# Solution to Homogenous PDE

• kgal

## Homework Statement

Find the solution of:

utt-uxx = sin(∏x) for 0<x<1
u(x,0)=0 for 0<=x<=1
ut(x,0)=0 for 0<=x<=1
u(0,t)=0
u(1,t)=0

## Homework Equations

utt-uxx = sin(∏x) for 0<x<1
u(x,0)=0 for 0≤x≤1
ut(x,0)=0 for 0≤x≤1
u(0,t)=0
u(1,t)=0

## The Attempt at a Solution

I was thinking that I would need to somehow make a change of variables, converting the PDE to a homogenous PDE and continuing from there. I don't really know how I can do this or solve it at all without some assistance!

## Homework Statement

Find the solution of:

utt-uxx = sin(∏x) for 0<x<1
u(x,0)=0 for 0<=x<=1
ut(x,0)=0 for 0<=x<=1
u(0,t)=0
u(1,t)=0

## Homework Equations

utt-uxx = sin(∏x) for 0<x<1
u(x,0)=0 for 0≤x≤1
ut(x,0)=0 for 0≤x≤1
u(0,t)=0
u(1,t)=0

## The Attempt at a Solution

I was thinking that I would need to somehow make a change of variables, converting the PDE to a homogenous PDE and continuing from there. I don't really know how I can do this or solve it at all without some assistance!

The strategy is the same as for linear ODEs with constant coefficients: Find a particular solution which satisfies the PDE but not necessarily the boundary conditions. Then add a complementary solution (a solution of $u_{tt} - u_{xx} = 0$) in order to satisfy the boundary conditions.

The strategy is the same as for linear ODEs with constant coefficients: Find a particular solution which satisfies the PDE but not necessarily the boundary conditions. Then add a complementary solution (a solution of $u_{tt} - u_{xx} = 0$) in order to satisfy the boundary conditions.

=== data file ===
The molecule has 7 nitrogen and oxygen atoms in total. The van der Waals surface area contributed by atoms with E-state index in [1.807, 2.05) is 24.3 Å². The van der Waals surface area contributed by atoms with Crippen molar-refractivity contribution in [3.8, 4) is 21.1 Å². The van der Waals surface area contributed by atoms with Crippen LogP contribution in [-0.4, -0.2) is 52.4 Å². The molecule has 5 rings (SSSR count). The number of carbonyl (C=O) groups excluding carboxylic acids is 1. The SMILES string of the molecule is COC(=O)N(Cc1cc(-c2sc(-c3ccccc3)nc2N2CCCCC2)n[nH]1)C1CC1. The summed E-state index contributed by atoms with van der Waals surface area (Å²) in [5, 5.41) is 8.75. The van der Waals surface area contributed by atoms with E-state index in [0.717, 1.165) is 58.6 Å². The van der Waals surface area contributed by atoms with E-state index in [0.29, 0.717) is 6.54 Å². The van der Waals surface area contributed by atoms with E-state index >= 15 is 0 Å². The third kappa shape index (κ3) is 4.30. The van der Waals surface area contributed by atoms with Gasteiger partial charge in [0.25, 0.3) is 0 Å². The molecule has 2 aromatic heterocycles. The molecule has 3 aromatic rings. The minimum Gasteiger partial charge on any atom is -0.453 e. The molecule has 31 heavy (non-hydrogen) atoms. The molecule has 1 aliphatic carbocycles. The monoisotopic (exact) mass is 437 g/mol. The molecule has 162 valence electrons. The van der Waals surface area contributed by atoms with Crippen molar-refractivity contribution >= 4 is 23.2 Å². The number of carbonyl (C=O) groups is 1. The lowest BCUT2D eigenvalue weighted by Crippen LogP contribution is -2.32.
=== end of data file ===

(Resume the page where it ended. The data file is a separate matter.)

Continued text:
So basically something like Autt-Bxx= sin∏x and Cutt-Duxx=0 and then sum the up into a solution u(x,t)?

So basically something like Autt-Bxx= sin∏x and Cutt-Duxx=0 and then sum the up into a solution u(x,t)?

No. You have $u(x,t) = u_p(x,t) + u_c(x,t)$ where $u_p$ is any solution of
$$u_{tt} - u_{xx} = \sin \pi x$$
and $u_c$ is the solution of
$$u_{tt} - u_{xx} = 0$$
subject to $u_c(x,t) = -u_p(x,t)$ on the boundary.

But here it is actually simplest to try a solution of the form $u(x,t) = f(t)\sin \pi x$, given that $(\sin(\pi x))'' = -\pi^2 \sin(\pi x)$. This reduces the problem to an ODE for f(t).

No. You have $u(x,t) = u_p(x,t) + u_c(x,t)$ where $u_p$ is any solution of
$$u_{tt} - u_{xx} = \sin \pi x$$
and $u_c$ is the solution of
$$u_{tt} - u_{xx} = 0$$
subject to $u_c(x,t) = -u_p(x,t)$ on the boundary.

But here it is actually simplest to try a solution of the form $u(x,t) = f(t)\sin \pi x$, given that $(\sin(\pi x))'' = -\pi^2 \sin(\pi x)$. This reduces the problem to an ODE for f(t).

So you're saying that I need to set u(x,t)= u_tt-u_xx = f(t)sin(∏x)?
How do I find the function f(t)?

found u_xx, u_tt and plugged them into u_tt - u_xx = sin(∏x). What do I do with the boundary conditions and the initial conditions (how do they factor in)?

So you're saying that I need to set u(x,t)= u_tt-u_xx = f(t)sin(∏x)?
How do I find the function f(t)?

found u_xx, u_tt and plugged them into u_tt - u_xx = sin(∏x).

What do I do with the boundary conditions and the initial conditions (how do they factor in)?

The conditions $u(0,t) = f(t) \sin 0 = 0$ and $u(1,t) = f(t) \sin \pi = 0$ are satisfied automatically.

The remaining two conditions require that
$$u(x,0) = f(0) \sin\pi x = 0$$
for all $0 < x < 1$ and
$$u_t(x,0) = f'(0) \sin \pi x = 0$$
for all $0 < x < 1$. This gives you initial conditions for $f$ and $f'$.

Great! I got it!
How would I solve this problem using a technique like changing variables instead of separation of variables?